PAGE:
The US' Acrobatic Responses to the North Korean Riddle

Japan’s ‘New Approach’ to Russia: Is it Moving Forward?

India and the Koreas: Promises and Follow-ups

South Korea-North Korea: A New Version of Engagement

Trump’s North Korea Policy: Regional Implications

Park Geun-hye's Impeachment and South Korean Foreign Policy

US Tactical Nukes in the Korean Peninsula?

Forecast 2017: East Asia

Japan-China Contestation in 2017

Donald Trump and East Asia

PM Modi’s Visit to Japan: Prospects and Prudence

Future of the TPP and the US' Pivot to Asia

Russia’s Overtures in East Asia

China’s Game on North Korea

Six-Party Talks 2.0: Not for Denuclearisation but for Peace

Deadlock at Shangri-La: Is There a Way Forward?

North Korea’s 7th Party Congress: Context and Content

Japan’s New Security Laws: Context and Implications

What is the Efficacy of Sanctions on North Korea?

‘Brilliant’ Comrade: The Design in North Korean Madness

Forecast 2016: East Asia on the Cusp

Japan-South Korea: Resolving the Comfort Women Issue

ADD TO:
Blink
Del.icio.us
Digg
Furl
Google
Simpy
Spurl
Y! MyWeb
Facebook
 
Print Bookmark Email Facebook Subscribe
Year 2017
 January  February  March  April  May  June  July  August  September  October  November
 2016  2015  2014  2013  2012  2011  2010  2009
 2008  2007  2006  2005  2004  2003  2002  2001
 2000  1999  1998  1997
 
 

The Institute of Peace and Conflict Studies (IPCS) is the premier South Asian think tank which conducts independent research on and provides an in depth analysis of conventional and non-conventional issues related to national and South Asian security including nuclear issues, disarmament, non-proliferation, weapons of mass destruction, the war on terrorism, counter terrorism , strategies security sector reforms, and armed conflict and peace processes in the region.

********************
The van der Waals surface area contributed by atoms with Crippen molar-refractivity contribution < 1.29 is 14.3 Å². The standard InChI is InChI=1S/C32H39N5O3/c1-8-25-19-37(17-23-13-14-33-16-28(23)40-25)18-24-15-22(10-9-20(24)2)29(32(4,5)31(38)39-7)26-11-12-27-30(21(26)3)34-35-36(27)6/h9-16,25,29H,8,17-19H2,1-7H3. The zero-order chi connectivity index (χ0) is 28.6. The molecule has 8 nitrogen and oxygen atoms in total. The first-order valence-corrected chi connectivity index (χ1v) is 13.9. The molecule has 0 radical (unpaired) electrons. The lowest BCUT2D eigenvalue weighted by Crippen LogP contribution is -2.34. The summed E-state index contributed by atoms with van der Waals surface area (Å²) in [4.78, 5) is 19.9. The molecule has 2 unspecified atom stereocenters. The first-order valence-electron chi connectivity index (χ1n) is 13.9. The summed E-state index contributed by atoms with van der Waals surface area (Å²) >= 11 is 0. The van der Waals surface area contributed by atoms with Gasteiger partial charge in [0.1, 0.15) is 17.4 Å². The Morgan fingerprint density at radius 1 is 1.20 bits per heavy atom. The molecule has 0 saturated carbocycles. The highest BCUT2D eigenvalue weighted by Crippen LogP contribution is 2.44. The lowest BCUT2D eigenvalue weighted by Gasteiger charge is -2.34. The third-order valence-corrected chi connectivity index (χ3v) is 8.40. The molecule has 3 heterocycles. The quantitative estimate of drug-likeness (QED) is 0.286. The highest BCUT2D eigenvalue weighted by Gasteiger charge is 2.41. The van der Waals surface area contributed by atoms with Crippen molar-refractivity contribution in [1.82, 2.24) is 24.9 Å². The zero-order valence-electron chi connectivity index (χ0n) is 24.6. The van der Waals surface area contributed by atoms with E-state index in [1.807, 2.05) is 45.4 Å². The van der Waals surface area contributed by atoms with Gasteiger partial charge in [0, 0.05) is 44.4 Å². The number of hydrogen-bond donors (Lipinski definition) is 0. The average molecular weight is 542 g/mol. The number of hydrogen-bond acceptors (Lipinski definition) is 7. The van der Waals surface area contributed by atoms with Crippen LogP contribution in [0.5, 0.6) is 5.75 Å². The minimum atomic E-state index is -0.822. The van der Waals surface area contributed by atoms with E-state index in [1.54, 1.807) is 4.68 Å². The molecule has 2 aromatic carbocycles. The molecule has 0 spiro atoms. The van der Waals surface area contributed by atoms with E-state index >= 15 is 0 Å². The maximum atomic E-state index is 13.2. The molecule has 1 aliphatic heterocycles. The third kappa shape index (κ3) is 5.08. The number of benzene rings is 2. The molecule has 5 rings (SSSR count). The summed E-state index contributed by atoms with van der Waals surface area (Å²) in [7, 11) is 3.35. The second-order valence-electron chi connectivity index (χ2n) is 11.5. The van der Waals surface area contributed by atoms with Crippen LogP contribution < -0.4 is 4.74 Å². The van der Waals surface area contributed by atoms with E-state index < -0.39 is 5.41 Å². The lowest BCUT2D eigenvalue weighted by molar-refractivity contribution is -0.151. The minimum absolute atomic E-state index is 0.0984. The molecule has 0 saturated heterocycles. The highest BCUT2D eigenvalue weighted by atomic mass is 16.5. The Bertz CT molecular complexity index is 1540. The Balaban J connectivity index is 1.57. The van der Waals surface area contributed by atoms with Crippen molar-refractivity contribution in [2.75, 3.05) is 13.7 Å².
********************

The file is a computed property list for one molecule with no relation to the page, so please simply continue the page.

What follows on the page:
For those in South Asia and elsewhere, the IPCS website provides a comprehensive analysis of the happenings within India with a special focus on Jammu and Kashmir and Naxalite Violence. Our research promotes greater understanding of India's foreign policy especially India-China relations, India's relations with SAARC countries and South East Asia.

Through close interaction with leading strategic thinkers, former members of the Indian Administrative Service, the Foreign Service and the three wings of the Armed Forces - the Indian Army, Indian Navy, and Indian Air Force, - the academic community as well as the media, the IPCS has contributed considerably to the strategic discourse in India.

 
Subscribe to Newswire | Site Map
18, Link Road, Jungpura Extension, New Delhi 110014, INDIA.

Tel: 91-11-4100-1902    Email: officemail@ipcs.org

© Copyright 2017, Institute of Peace and Conflict Studies.